As this invention is designed to last many lifetimes, with the trees for instance, surviving to hundreds of years in age, it is expected that satellite imaging tools such as Google® Earth will improve in imaging abilities, thus allowing for verification that trees have been planted, grown, and sequestered carbon. Not only will the carbon be sequestered in the above and below ground physical form of the tree, carbon sequestration from the emerging fungal mycelium will be significant.

Numerous benefits of trees have been pointed out; see, for example, the National Arbor Day Foundation publications and Brack, C. L., Pollution mitigation and carbon sequestration by an urban forest. Environmental Pollution, March 2002, 116 Supplement 1, p. S195-S200. Beyond mitigating global warming and storage and sequestration of carbon, these benefits include pollution mitigation and improvement of air and water quality, reduced noise pollution, amelioration of urban climate extremes and urban heat islands, cleaner air, increased numbers of birds and songbirds, increases in property values, reduction of runoff into rivers and streams, lower temperatures of parked cars, reduced volatilization of bitumen from asphalt, conservation of energy both summer and winter with reduced consumption of electricity for heating and cooling, increased privacy, improved microclimate, outdoor recreation, aesthetics, beautification and quality of life, sustainable food and habitat for wildlife and a source of general and specialty timbers.

Ecotypes and pairings include, for example, old growth forest, habitat rescue (restoration plants after fires, hurricanes, tornados, natural disasters, floods, etc.), herbs and spice gardens for windowsills and limited space, urban forest, agricultural and garden, optionally with mycopesticides, wildflowers with plants beneficial to bees, birds and/or bat, medicinal plants and mushrooms, native seeds, grasses and spiritual and sacred plants and mushrooms.

Researchers Drew and Smardon et al. at the SUNY College of Environmental Science and Forestry have developed methods and models for choosing the best urban trees to reduce greenhouse gases and increase air quality based on regional climate and the city's typical weather conditions. Carbon sequestration may be increased and the emission of volatile organic compounds may be reduced by planting the right mix of trees. In Syracuse, a Central New York city, the ideal mixture would consist of 31 species of trees, including American basswood, dogwood, Eastern white pine (Pinus strobus), Eastern red cedar, gray birch, red maple and river birch. An ideal selection of trees maximizes carbon sequestration while minimizing the tree's emissions of volatile organic compounds including terpenes and isoprenes, which can increase formation of ozone and exacerbate smog. Factors including species composition, diameter distribution, large size, long life, tree health, species diversity and exotic, non-invasive species vs. native species distribution, disease resistance and native or non-invasive exotic status should be considered. A maximum of 10 percent of any one species, 20 percent of any one genus and 30 percent of any one family is recommended.

For maximum effect, the trees can be planted on barren land or places where natural disasters, including wildfire, have killed off the forest. With forest applications, typically a plurality of tree families, genera and species are preferred, as a single species over a large area reduces biodiversity and environmental stability (particularly a non-native tree with few native plant or animal species adapted to the planted species).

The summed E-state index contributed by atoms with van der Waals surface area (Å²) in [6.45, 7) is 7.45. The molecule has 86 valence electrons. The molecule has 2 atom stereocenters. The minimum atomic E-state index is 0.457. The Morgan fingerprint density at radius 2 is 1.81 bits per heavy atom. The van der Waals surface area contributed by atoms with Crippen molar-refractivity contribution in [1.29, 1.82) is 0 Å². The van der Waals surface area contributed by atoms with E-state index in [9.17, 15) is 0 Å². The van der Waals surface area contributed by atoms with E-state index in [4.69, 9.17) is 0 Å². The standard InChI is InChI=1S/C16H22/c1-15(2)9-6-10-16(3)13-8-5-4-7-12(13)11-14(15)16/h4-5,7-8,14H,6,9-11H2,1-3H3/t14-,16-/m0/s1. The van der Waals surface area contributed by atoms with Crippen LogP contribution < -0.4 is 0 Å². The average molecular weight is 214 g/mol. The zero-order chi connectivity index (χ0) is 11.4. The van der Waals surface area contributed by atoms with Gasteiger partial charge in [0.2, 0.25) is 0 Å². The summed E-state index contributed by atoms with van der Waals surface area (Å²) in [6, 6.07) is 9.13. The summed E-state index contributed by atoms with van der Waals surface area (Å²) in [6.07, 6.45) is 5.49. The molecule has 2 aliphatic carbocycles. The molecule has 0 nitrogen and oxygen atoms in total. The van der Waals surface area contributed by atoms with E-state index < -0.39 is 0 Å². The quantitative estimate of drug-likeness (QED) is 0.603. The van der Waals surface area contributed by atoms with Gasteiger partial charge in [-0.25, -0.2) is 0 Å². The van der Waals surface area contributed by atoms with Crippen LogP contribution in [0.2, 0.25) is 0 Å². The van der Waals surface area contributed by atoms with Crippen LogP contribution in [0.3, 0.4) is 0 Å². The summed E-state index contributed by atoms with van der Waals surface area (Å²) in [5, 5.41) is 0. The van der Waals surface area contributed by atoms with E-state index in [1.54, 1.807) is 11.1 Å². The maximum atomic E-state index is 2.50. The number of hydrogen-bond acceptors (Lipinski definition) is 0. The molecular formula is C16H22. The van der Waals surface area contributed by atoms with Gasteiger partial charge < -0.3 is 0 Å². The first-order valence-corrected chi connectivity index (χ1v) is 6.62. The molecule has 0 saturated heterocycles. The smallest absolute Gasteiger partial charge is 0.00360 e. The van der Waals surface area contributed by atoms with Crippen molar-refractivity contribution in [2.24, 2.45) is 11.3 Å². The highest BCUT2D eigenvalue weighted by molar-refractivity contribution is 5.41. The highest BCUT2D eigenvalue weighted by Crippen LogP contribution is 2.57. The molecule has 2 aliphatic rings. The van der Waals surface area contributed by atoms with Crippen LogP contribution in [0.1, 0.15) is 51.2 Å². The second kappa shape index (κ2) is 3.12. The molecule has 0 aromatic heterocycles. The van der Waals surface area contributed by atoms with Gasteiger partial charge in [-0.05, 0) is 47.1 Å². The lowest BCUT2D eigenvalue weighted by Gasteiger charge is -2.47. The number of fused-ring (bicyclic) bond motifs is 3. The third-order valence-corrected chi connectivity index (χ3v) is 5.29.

Combinations are preferred for creating a forest having a plurality of trees and fungi, in essence establishing sufficient biodiversity which can lead to a mutually sustainable ecosystem. Preferred tree species include Abies amabilis (Pacific silver fir), Abies balsamea (blue balsam fir), Abies concolor, Abies fraseri (Fraser balsam fir), Abies grandis (grand fir (coastal and interior)), Abies lasiocarpa (alpine fir), Abies magnifica (California red fir), Abies procera (noble fir), Acer rubrum (red maple (northern)), Alnus rubra (red alder), Alnus sinuata (Sitka alder), Acer spicatum (mountain maple), Alnus rhombifolia (white alder), Betula occidentalis (water birch), Betula lenta (sweet birch), Betula lutea (yellow birch), Betula papyrifera (paper birch), Betula populifolia (grey birch), Carpinus caroliniana (American hornbeam), Catalpa speciosa (northern catalpa), Chamaecyparis lawsonia (Port Orford cedar), Chilopsis linearis (desert willow), Cornus nuttallii, Cornus sericea, Crataegus cordata (Washington hawthorn), Crataegus douglassi, Cupressus arizonica (Arizona cypress), Cupressus macrocarpa (Monterey cypress)Fraxinus anomala (desert ash), Juniperus communis, Juniperus scopulorum (Rocky Mountain juniper), Larix laricina (American larch), Larix occidentalis (western larch), Liquidambar styraciflua (sweet gum), Liriodendron tulipifera (tulip poplar (dewinged seeds)), Metasequoia glyptostroboides, Morus rubra (mulberry), Picea breweriana (brewers spruce), Picea engelmanni (Engelman spruce), Picea glauca (white spruce), Picea glauca densata (Black Hills spruce), Picea mariana (black spruce), Picea pungens glauca (blue spruce), Picea rubens (red spruce), Picea sitchensis (Sitka spruce), Pinus albicaulis, Pinus echinata (yellow pine), Pinus contorta contorta (shore pine), Pinus contorta latifolia (lodgepole pine), Pinus glabra (spruce/cedar pine), Pinus monticola (western white pine), Pinus muricata (Bishop pine), Pinus ponderosa (Ponderosa pine), Pinus resinosa (red pine), Pinus serotina (pond pine), Pinus strobus (eastern white pine), Pinus virginiana (Virginia pine), Platanus occidentalis (American sycamore), Populus tremuloides, Prunus emarginata, Prunus virginiana, Pseudotsuga menziesii (Douglas fir (coastal and interior)), Rhus copallina (flameleaf sumac), Rhus glabra, Robina pseudoacacia (black locust), Salix lasiandra, Salix scouleriana, Sambucus glauca (blue elderberry), Sequoia sempervirens (coastal redwood), Sequoiadendron giganteum (giant sequoia), Sorbus americana (American mountain ash), Sorbus scopulina (western mountain ash), Taxus brevifolia, Thuja occidentalis (arborvitae), Thuja plicata (red cedar), Tsuga canadensis (eastern hemlock), Tsuga caroliniana (Carolina hemlock), Tsuga heterophylla (western hemlock), Tsuga mertensiana (mountain hemlock), Ulmus americana (American elm) and Viburnum cassinoides (tea berry). Preferred tree species, for example for the Pacific coast from California to Washington, include, sequoias, redwoods, cedar, alder, birch, yew (Taxus brevifolia (Pacific yew), and other Taxus species), and the family Pinacae, which includes pines, hemlocks, firs and larches. Aspen trees, subalpine firs matched with subalpine grasses, flowers, and fungal spores such as Stropharia riparia, a saprophytic fungus, and Amanita muscaria, a mycorrhizal fungus, would be useful for boxes appropriate for the Rocky Mountain ecosystems. Fruit and apple trees with mycorrhizal fungi in combination with Morel (Morchella species) spores are an example; Morels are also useful in burn areas.